The Center on Conscience & War, celebrating our 75th anniversary this year, was founded in response to this history of repression of conscience. After witnessing what happened to COs in World War I, our founders worked to ensure that – for the very first time – real, enforceable legal protections for conscientious objectors would be included in the 1940 draft law, when it was becoming clear that the US would enter World War II. The law was not perfect, but it was a vast improvement to previous CO protections. While one still had to be a religious objector, one didn’t have to belong to a peace church. Civilian draft boards, and not military officials, would determine CO status, and resisters would now be tried in civilian courts. These protections helped to curb the blatant abuse and torture during World War I of those who refused to fight.
The Center on Conscience & War – known at the time as the National Service Board for Religious Objectors – worked with churches to organize a Civilian Public Service Program, allowing COs to perform civilian service instead of non-combat military service. Still, people of conscience refused even that work, seeing any cooperation as support for the war, and many still went to jail.
As years went by, CO law expanded following key court challenges. In the late 1950s, pacifist Dan Seeger’s draft board denied him CO status because he could not honestly say he believed in a “supreme being.” In 1965, the case of US v. Seeger went to the Supreme Court, which sided with him, ruling that CO status could be given to those who were religious but who did not believe in a “supreme being.” In 1971, conscience won another victory with the Supreme Court decision in Welsh v. US. This opened the law even further to say that objection could be based an ethical or moral conviction, and not just religious beliefs.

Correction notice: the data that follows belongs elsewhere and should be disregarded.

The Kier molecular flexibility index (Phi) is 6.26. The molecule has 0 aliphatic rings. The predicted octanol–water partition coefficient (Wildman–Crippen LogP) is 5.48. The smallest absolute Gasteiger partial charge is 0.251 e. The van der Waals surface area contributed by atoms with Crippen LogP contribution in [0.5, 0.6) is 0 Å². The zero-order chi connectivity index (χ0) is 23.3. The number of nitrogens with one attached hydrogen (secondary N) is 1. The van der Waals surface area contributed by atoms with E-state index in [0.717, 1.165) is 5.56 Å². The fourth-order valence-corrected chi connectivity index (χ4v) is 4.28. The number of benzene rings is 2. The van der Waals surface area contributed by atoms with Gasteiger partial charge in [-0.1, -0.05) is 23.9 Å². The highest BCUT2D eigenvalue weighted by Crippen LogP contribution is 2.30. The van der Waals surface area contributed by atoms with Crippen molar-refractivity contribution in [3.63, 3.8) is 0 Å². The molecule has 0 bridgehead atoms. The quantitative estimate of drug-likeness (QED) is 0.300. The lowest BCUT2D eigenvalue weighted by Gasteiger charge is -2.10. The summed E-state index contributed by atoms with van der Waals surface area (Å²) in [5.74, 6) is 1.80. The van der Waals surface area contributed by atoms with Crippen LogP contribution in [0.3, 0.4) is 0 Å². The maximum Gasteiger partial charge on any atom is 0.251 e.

These court decisions and the 1940 draft law provide the basis the Department of Defense still uses today to allow those already in the military to apply for discharge or, more rarely, noncombat classification as a CO. In these cases, versus draft cases, the legal standard is different. Now, a person has to prove that he or she has had a change of conscience – that he or she previously saw war as good or as a necessary evil, and now does not.
This policy has been in effect since 1962, but is not a still not a guaranteed right. It is not US law, but only a Department of Defense “personnel policy.” The only statutory protection for CO remains that original 1940 draft law.
We can see the consequences of that deficiency. During the first Gulf War in 1991, hundreds of members of the armed services experienced a crisis of conscience and refused to fight. The Pentagon suspended all discharges, including CO, and many resisters were court-martialed and jailed. Just this February, an Army CO we worked with became victim to the whims of Department of Defense policy when his 13-page approval was arbitrarily overturned by the stroke of a pen from the Secretary of the Army’s office.
The Center on Conscience & War has attempted to work with Congress over the last 20 years to get statutory protection for COs written into US law, but it is a formidable task. Think about it: if it were easy for people to leave the military or to avoid the draft, it would be harder for the US to go to war.